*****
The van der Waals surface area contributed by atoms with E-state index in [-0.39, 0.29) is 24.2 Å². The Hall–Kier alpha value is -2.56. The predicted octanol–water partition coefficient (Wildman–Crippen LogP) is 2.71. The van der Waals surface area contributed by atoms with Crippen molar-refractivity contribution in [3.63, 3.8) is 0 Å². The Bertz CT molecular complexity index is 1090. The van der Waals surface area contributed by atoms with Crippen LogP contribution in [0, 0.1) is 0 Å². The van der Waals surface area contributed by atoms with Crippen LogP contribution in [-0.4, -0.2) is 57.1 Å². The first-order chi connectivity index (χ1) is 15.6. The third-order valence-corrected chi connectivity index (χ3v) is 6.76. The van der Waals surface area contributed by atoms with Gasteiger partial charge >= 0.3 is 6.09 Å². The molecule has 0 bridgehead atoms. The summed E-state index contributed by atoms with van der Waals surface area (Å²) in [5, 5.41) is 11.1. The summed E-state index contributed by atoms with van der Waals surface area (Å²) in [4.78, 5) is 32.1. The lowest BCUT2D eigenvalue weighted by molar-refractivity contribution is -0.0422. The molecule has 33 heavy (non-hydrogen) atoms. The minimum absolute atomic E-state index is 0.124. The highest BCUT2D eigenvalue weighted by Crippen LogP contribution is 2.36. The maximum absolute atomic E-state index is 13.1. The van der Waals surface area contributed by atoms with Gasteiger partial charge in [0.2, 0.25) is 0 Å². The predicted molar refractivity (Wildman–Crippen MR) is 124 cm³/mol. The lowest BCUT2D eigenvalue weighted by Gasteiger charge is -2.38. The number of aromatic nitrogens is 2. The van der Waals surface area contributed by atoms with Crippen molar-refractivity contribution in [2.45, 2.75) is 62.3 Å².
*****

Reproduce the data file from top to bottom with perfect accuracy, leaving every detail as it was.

The van der Waals surface area contributed by atoms with E-state index in [-0.39, 0.29) is 24.2 Å². The Hall–Kier alpha value is -2.56. The predicted octanol–water partition coefficient (Wildman–Crippen LogP) is 2.71. The van der Waals surface area contributed by atoms with Crippen molar-refractivity contribution in [3.63, 3.8) is 0 Å². The Bertz CT molecular complexity index is 1090. The van der Waals surface area contributed by atoms with Crippen LogP contribution in [0, 0.1) is 0 Å². The van der Waals surface area contributed by atoms with Crippen LogP contribution in [-0.4, -0.2) is 57.1 Å². The first-order chi connectivity index (χ1) is 15.6. The third-order valence-corrected chi connectivity index (χ3v) is 6.76. The van der Waals surface area contributed by atoms with Gasteiger partial charge >= 0.3 is 6.09 Å². The molecule has 0 bridgehead atoms. The summed E-state index contributed by atoms with van der Waals surface area (Å²) in [5, 5.41) is 11.1. The summed E-state index contributed by atoms with van der Waals surface area (Å²) in [4.78, 5) is 32.1. The lowest BCUT2D eigenvalue weighted by molar-refractivity contribution is -0.0422. The molecule has 33 heavy (non-hydrogen) atoms. The minimum absolute atomic E-state index is 0.124. The highest BCUT2D eigenvalue weighted by Crippen LogP contribution is 2.36. The maximum absolute atomic E-state index is 13.1. The van der Waals surface area contributed by atoms with Gasteiger partial charge in [0.2, 0.25) is 0 Å². The predicted molar refractivity (Wildman–Crippen MR) is 124 cm³/mol. The lowest BCUT2D eigenvalue weighted by Gasteiger charge is -2.38. The number of aromatic nitrogens is 2. The van der Waals surface area contributed by atoms with Crippen molar-refractivity contribution in [2.45, 2.75) is 62.3 Å².